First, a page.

False Heroes

We’ve all worked with developers who prefers to get on with their coding alone. They’ll assign themselves a large set of tasks, tell everybody they’ve got loads to be getting on with, put their headphones in and you won’t hear from them for several days.

They might pin their name to a key change or issue, make all the required decisions alone and get it ready for deployment in record time. They may even be able to resolve complex issues with infrastructure or libraries, but not have the time to share those processes.

You likely know these type of developers by the names Ninjas, Wizards, Rock Stars, or 10x. These are terms of endearment used in praise of the activities above, or even in job advertisements looking to recruit developers with these habits.

What these behaviours actually do to your development team could not be further from a positive outcome.

Don’t get me wrong, the short term progress can be impressive. So impressive in fact that managers, and often less experienced team members won’t be able to help but praise our False Hero. Speed is always seen as a good thing in a word of complexity and deadlines. Solo progress without the need for peer input is often seen as something to aspire to.

But I’ve seen enough of these behaviours to know that these team members are actually False Heroes. They’re completely unaware of the damage they’re doing to longer term success.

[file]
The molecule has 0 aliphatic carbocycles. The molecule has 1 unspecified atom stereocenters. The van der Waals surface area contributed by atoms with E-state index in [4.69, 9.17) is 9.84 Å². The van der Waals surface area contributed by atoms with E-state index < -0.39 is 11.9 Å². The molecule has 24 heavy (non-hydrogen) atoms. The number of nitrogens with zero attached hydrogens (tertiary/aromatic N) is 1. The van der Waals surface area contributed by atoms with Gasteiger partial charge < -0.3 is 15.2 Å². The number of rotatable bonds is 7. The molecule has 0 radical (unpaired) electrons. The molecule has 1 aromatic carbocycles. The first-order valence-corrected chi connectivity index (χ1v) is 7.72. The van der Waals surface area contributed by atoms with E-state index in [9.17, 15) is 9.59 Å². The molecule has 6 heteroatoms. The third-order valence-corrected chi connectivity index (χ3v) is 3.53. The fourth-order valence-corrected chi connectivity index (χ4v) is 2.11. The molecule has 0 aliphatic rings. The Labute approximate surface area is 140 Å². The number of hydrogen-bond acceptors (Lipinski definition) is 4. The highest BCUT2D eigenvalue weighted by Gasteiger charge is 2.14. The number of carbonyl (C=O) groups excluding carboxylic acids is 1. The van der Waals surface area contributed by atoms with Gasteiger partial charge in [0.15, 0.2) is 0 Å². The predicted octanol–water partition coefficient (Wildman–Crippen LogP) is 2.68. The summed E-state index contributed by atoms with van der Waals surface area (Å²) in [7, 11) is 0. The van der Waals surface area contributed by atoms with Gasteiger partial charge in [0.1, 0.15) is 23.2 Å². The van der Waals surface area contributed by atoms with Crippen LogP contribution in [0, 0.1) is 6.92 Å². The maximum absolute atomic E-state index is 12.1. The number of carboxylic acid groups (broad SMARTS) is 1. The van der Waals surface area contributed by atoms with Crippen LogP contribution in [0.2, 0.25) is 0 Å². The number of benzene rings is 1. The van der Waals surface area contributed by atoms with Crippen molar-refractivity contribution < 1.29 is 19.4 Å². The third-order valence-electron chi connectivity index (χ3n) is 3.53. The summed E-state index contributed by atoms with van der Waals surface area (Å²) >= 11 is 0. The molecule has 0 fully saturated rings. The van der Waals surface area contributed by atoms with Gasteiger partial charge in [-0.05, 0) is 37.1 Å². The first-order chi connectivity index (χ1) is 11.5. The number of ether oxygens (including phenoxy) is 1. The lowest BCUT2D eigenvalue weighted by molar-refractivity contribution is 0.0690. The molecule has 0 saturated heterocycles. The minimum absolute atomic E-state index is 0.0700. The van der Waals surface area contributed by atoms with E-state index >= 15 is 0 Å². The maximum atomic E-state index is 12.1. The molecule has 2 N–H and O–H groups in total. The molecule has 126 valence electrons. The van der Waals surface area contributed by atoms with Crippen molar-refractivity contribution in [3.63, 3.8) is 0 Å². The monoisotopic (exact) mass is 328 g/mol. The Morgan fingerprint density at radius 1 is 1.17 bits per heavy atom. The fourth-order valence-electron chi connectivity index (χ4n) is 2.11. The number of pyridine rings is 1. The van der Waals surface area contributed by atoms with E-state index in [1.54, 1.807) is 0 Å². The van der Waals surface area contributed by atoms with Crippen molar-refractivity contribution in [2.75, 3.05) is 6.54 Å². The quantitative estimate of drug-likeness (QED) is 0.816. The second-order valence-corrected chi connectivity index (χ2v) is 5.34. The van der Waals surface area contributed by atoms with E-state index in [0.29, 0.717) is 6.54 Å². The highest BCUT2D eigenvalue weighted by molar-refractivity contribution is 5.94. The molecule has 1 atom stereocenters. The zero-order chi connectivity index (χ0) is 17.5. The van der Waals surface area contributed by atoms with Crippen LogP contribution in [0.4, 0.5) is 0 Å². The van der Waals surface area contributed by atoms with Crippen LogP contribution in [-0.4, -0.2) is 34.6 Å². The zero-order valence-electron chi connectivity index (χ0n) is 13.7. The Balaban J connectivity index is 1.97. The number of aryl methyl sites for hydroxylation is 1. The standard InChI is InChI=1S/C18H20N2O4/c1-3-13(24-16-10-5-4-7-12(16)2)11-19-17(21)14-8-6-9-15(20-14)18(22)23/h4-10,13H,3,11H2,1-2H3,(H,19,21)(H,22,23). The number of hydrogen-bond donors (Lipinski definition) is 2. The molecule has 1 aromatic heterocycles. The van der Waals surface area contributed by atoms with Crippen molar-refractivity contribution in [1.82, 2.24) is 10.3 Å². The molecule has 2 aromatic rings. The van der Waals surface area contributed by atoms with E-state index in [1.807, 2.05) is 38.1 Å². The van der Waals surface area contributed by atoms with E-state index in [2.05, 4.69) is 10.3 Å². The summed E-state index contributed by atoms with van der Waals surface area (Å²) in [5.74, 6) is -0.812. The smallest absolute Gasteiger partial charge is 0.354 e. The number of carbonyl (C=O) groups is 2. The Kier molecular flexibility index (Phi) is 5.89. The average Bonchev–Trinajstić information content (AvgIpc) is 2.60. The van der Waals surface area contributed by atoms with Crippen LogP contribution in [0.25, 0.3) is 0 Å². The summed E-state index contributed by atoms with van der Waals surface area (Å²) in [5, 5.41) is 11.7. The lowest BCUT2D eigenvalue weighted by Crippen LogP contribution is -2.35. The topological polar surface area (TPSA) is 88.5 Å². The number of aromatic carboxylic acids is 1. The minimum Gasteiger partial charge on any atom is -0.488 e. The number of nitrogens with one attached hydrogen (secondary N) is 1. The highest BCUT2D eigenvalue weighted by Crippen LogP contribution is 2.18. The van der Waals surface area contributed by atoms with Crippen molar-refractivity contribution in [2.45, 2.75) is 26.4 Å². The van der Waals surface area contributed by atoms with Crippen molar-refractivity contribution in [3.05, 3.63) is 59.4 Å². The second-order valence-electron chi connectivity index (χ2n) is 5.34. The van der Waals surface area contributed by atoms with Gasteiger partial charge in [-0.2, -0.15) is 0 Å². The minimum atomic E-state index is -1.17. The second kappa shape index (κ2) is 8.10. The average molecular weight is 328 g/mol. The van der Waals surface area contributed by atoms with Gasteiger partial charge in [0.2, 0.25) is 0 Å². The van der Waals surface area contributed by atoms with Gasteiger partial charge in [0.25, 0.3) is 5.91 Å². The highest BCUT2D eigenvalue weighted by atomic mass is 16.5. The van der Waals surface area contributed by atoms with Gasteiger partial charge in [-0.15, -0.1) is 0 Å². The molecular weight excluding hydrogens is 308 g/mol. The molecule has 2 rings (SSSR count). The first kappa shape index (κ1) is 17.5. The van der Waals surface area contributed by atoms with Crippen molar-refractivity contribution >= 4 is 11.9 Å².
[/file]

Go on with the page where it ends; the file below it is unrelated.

They encourage the same behaviour from others around them. In a team this will lead to various negative habits, including code ownership, silos of awareness, single person decision making, and deployment without code interrogation.

If any member of a development team tends towards solo working the majority of their time, it’s a sign something in the team isn’t optimal.

The habits of a False Hero can be the result of various environmental factors, but more often than not it’s the praise of speed over quality, and the power that ownership of knowledge gives you in a team with a negative culture.

Speed-over-quality is praised where those who manage the team, or judge individual’s work don’t have enough awareness of the complexities of software development. They don’t always buy into the fact that the side-effect of more speed in an immature team is almost always reduced quality.

Power in knowledge ownership comes in teams where individual’s feeling safe isn’t prioritised. Mistakes are seen as a blame opportunity rather than one for learning. People are made to feel their job is at risk if they don’t live up to expectations and thrive, but without any of the necessary support.

So what should you do when you have one or more False Heroes in a team?

Well, start with encouraging group working methods. Pair coding, code reviews and mob programming will all result in better outcomes over time.

Contrary to what many think, these aren’t expensive methods of development when you factor in risk, quality and future velocity.

A mentor or coach as part of the team can be used as a hub for positive language and encourager of kindness, and a default of encouraging behaviours.

At the same time these team members need to know it’s a safe place to be when you aren’t showing individual brilliance constantly, or the owner of knowledge that nobody else in the team has.

Two great places to start are safety as a primary aspect of culture, and praise for team progress over that of individuals.

I’ll write more about those topics in the future. Let me know how you get on in your teams.

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